Surgeons may also carry out line management and training of other team members.

A key part of a surgeon’s job takes place in the operating theatre, where they direct and perform operations on parts of the body to cure or treat illness and injury. This requires a high level of manual dexterity, patience and attention-to-detail as well as the ability to react to a changing situation and an intimate knowledge of human anatomy.

Surgeons are part of the surgical care team (SCT), which is made up of all the people needed to successfully carry out surgery. As well as the consultant surgeon and trainee surgeon, this includes:

  • Advanced nurse associate
  • Clinical practitioner
  • Consultant anaesthetist
  • Physician assistant (anaesthesia)
  • Physician associate
  • Physiotherapist
  • Prescribing pharmacist
  • Surgical care practitioner
  • Surgical first assistant

Some of these colleagues are present in theatre, others support patients at different stages in their journey.

What skills do I need?

Surgical team looking at scan
Surgeons work with the surgical care team (SCT) and many of
them are present during surgery

The job of surgeon requires advanced skills and knowledge. To become a surgeon, you will require mental, emotional and physical skills:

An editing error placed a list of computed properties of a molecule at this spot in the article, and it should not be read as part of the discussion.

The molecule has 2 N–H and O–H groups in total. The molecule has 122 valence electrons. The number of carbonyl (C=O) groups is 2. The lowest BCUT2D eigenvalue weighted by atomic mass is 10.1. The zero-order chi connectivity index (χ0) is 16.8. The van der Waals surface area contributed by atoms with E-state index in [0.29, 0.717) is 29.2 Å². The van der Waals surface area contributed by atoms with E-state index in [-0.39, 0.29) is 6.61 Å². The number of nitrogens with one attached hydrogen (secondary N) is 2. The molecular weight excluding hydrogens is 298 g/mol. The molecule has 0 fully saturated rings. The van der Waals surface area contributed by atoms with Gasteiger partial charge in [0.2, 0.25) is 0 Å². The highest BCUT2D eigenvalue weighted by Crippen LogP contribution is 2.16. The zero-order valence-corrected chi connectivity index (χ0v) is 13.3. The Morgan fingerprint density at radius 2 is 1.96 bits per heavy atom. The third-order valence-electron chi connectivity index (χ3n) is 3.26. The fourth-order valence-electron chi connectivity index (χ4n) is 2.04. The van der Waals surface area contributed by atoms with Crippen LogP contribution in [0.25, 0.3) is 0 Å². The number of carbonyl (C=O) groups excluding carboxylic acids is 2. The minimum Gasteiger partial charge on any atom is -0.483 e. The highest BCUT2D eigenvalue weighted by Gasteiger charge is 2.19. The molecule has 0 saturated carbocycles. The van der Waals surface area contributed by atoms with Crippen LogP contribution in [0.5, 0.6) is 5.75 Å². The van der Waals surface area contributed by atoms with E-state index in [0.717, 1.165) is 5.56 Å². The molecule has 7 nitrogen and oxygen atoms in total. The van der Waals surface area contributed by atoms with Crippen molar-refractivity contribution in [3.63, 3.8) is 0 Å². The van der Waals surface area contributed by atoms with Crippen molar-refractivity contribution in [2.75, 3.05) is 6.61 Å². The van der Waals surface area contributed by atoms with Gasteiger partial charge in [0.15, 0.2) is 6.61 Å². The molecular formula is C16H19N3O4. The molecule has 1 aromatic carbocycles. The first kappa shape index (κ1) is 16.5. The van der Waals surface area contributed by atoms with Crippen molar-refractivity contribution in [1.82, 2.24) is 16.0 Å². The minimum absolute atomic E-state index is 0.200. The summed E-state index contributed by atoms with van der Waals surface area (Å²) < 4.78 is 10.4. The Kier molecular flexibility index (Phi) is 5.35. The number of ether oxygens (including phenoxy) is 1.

• Attention to detail
  • Communication
  • Compassion and understanding
  • Good hand-eye coordination
  • Initiative and the ability to think quickly
  • Patience
  • Problem-solving
  • Steady hand and manual dexterity

What qualifications do I need?

To become a surgeon, you will need to progress through a long period of training made up of lots of different parts. This lasts around 15-16 years and includes:

  • Medical school – 5-6 years: There are over 30 medical schools in the UK.
  • Foundation training – 2 years: A paid training job in a clinical setting. You apply through the NHS’s UK Foundation Programme and are matched with a vacancy based on your application.
  • Core training – 2 years: A paid training job in a hospital where you rotate around surgical specialties. You apply via the NHS’s Oriel portal.